Russell Tribunal

Nine-year-old Do Van Ngoc exhibits injuries from napalm in Vietnam.

“The Russell Tribunal, also known as the International War Crimes Tribunal, Russell-Sartre Tribunal, or Stockholm Tribunal, was a private People’s Tribunal organised in 1966 by Bertrand Russell, British philosopher and Nobel Prize winner, and hosted by French philosopher and writer Jean-Paul Sartre, along with Lelio Basso, Ken Coates, Ralph Schoenman, Julio Cortázar and several others. The tribunal investigated and evaluated American foreign policy and military intervention in Vietnam. This had taken place in the decade following the 1954 defeat of French forces at Diên Biên Phu and the establishment of North and South Vietnam. Bertrand Russell justified the establishment of this body as follows: If certain acts and violations of treaties are crimes, they are crimes whether the United States does them or whether Germany does them. We are not prepared to lay down a rule of criminal conduct against others which we would not be willing to have invoked against us. — Justice Robert H. Jackson, Chief Prosecutor, Nuremberg War Crimes Trials. The tribunal was constituted in November 1966, and was conducted in two sessions in 1967, in Stockholm, Sweden and Roskilde, Denmark. Bertrand Russell’s book on the armed confrontations underway in Vietnam, War Crimes in Vietnam, was published in January 1967. His postscript called for establishing this investigative body. The findings of the tribunal were largely ignored in the United States. … Representatives of 18 countries participated in the two sessions of this tribunal, which formally organized as the International War Crimes Tribunal. The tribunal committee consisted of 25 notable figures, predominantly individuals from leftist peace organisations. Many of these individuals were winners of the Nobel Prize, Medals of Valor, and awards of recognition in humanitarian and social fields. Neither Vietnam nor the United States was directly represented by any individual on the 25-member panel, although a couple of members were American citizens. More than 30 individuals testified or provided information to this tribunal. Among them were military personnel from the United States, as well as from each of the warring factions in Vietnam. Financing for the Tribunal came from many sources, including a large contribution from the North Vietnamese government after a request made by Russell to Ho Chi Minh. …”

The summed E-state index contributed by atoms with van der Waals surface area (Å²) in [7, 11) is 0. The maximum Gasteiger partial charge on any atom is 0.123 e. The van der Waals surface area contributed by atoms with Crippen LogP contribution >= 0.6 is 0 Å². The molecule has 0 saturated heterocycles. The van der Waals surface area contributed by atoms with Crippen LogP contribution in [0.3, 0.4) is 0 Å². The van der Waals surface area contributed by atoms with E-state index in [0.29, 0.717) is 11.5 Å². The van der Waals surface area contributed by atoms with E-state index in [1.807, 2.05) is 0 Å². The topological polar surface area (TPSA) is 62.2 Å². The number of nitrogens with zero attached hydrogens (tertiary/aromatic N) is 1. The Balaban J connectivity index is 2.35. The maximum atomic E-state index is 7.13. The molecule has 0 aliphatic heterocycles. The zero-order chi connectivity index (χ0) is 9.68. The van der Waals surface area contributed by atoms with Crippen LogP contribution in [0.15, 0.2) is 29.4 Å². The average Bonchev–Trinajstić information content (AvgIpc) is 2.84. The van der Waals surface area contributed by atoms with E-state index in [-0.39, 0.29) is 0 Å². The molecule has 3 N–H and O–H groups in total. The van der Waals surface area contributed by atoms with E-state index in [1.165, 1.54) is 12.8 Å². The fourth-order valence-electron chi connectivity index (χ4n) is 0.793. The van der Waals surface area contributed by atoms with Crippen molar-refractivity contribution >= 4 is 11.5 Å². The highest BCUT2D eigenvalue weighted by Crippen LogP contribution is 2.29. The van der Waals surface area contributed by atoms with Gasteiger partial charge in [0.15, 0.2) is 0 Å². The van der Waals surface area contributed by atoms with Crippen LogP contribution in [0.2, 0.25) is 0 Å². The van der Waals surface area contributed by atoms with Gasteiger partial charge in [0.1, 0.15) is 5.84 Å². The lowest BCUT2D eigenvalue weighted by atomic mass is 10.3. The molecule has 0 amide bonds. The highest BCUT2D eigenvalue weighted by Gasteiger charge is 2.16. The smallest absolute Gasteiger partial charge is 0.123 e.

NYU: International War Crimes Tribunal Records TAM.098
[PDF] The Russell Tribunal in Stockholm 50 years ago – seen with the CIA’s eyes

Jean-Paul Sartre in the presidium surrounded by Simone de Beauvoir and Vladimir Dedijer.

About 1960s: Days of Rage

Bill Davis - 1960s: Days of Rage
This entry was posted in Books, Cambodia, CIA, Ho Chi Minh, Laos, Lyn. Johnson, Napalm, Nixon, Vietnam War and tagged , , , , , , , , . Bookmark the permalink.

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